Earnings season is upon us. As usual, airlines will be some of the first companies to announce their 3Q results, with Delta Air Lines (NYSE:DAL) being perhaps the one to which I will be paying the closest attention.
Below, I discuss some of the hot topics that I believe will be front and center on October 13, when Delta releases its earnings report. Then, I explain why I consider DAL one of the best plays in the airline space today, even if I may not be the most bullish on the sector at large.
On the 3Q results
This will be one of the last quarters of easy comps for Delta and its peers, as the airline industry continues to recover after hitting the bottom of the well. Revenues of $13.75 billion are expected, which would represent a 50% YOY increase and a 9% jump (3% annualized) since the last comparable quarter before the start of the pandemic.
The key drivers of revenue should be fairly easy to anticipate. With summer demand very much back to pre-pandemic levels (see chart below), the number of passenger miles flown should be only limited by capacity, which in turn Delta has guided at 16% below 2019 levels. The drag to the top line caused by fewer passengers flown is likely to be fully offset by higher passenger revenue per unit (i.e., the revenue earned to fly one passenger one mile) that I expect to fall within a range of 15% to 20% above pre-pandemic levels.
Any upside to these revenue projections is most likely to come from international travel, especially within the business vertical. Delta has been reporting a gradual recovery, especially in Latin America and Transatlantic routes. I imagine that the guidance provided last quarter must have been light on these assumptions, which sets Delta up for a potential top-line beat, assuming the company has been able to execute well in the summer months.
On EPS, Delta is expected to deliver $1.55, five times more than the comparable figure last year but 33% below 3Q in 2019. Fuel costs, substantially higher vs. pre-pandemic levels but well off the 2Q peaks, are likely to play a major role at and below the operating income line.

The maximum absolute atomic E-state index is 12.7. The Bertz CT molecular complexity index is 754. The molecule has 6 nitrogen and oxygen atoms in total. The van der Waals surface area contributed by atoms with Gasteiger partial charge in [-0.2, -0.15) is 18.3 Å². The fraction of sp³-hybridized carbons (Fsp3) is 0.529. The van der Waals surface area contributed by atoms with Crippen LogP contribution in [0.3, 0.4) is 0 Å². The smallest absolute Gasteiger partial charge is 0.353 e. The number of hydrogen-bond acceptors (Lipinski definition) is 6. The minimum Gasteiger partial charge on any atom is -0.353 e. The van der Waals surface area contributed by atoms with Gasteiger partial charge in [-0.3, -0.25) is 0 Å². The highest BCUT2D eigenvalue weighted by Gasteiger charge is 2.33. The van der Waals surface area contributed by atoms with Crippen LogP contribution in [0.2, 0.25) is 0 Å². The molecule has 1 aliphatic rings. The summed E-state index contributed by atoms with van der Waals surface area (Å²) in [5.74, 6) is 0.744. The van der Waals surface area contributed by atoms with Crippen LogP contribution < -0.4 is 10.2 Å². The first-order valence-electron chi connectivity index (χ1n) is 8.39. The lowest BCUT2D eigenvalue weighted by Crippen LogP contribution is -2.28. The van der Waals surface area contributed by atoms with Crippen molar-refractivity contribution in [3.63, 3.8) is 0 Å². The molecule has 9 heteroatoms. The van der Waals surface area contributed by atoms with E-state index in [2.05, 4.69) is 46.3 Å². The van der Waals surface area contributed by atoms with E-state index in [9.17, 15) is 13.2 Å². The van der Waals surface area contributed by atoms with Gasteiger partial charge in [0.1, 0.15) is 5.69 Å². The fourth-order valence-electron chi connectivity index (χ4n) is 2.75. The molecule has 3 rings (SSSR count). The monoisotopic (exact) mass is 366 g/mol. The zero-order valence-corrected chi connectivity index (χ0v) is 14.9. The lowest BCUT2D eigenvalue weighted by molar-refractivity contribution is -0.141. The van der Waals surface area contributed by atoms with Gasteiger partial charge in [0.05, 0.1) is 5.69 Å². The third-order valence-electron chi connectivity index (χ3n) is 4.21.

Looking forward, two interesting topics of conversation will be (1) the management team’s insights on travel demand in the face of decelerated economic growth, lingering inflation, and rising interest rates, and (2) any expected easing of capacity constraints and labor cost challenges.
On DAL stock
Earnings seasons tend to be a catalyst by default. There is no question that Delta’s 3Q results will be important for the airline’s shareholders and the investment narrative. However, the chart below helps to illustrate why understanding the macroeconomic (primarily) and the industry (mostly a corollary of the first) landscapes matters most, in my view. Note that:
- From arguably the highest- to the lowest-quality legacy US carriers, namely Delta and American (AAL), airline stocks of all kinds have been moving in lockstep since I published my most recent article on Delta. This is not a stock picker’s market, but one that has been reacting to forces that impact the airline industry at large.
- If one still wants to find an edge amid a period that has been highly uncertain for the economy and the airline space, quality has been the factor to bet on this year. For example, DAL has outperformed AAL over the past six months by about four percentage points.
Therefore, I suggest that any potential DAL investor should start from the top down. First, can restrictive monetary policy lead the US and the world to a deep recession in the next several months? This could be a worst-case scenario for cyclical stocks, in which case DAL and its peers should be avoided.
Second, can airlines weather (pun intended) the sector-specific challenges, especially labor shortages and rising costs? Can carriers allow capacity to catch up with demand in a restrictive labor environment? I am more optimistic on this front, given at least a couple of quarters, but risks exist here as well.
In the end, I maintain my approach to investing in the airline space. Generally, I find the sector fundamentals too unpredictable to see a compelling opportunity. I would only become a pound-the-table bull in the very early stages of the economic upcycle — and I do not think that we are there currently.
But were I to pick winners and losers, maybe to set up a long-short bet, I would favor DAL ahead of most of its peers. Relative safety (i.e., strong competitive position in the domestic market, robust international and business segments, solid balance sheet) seems like a better bet than more aggressive speculation in the current market environment.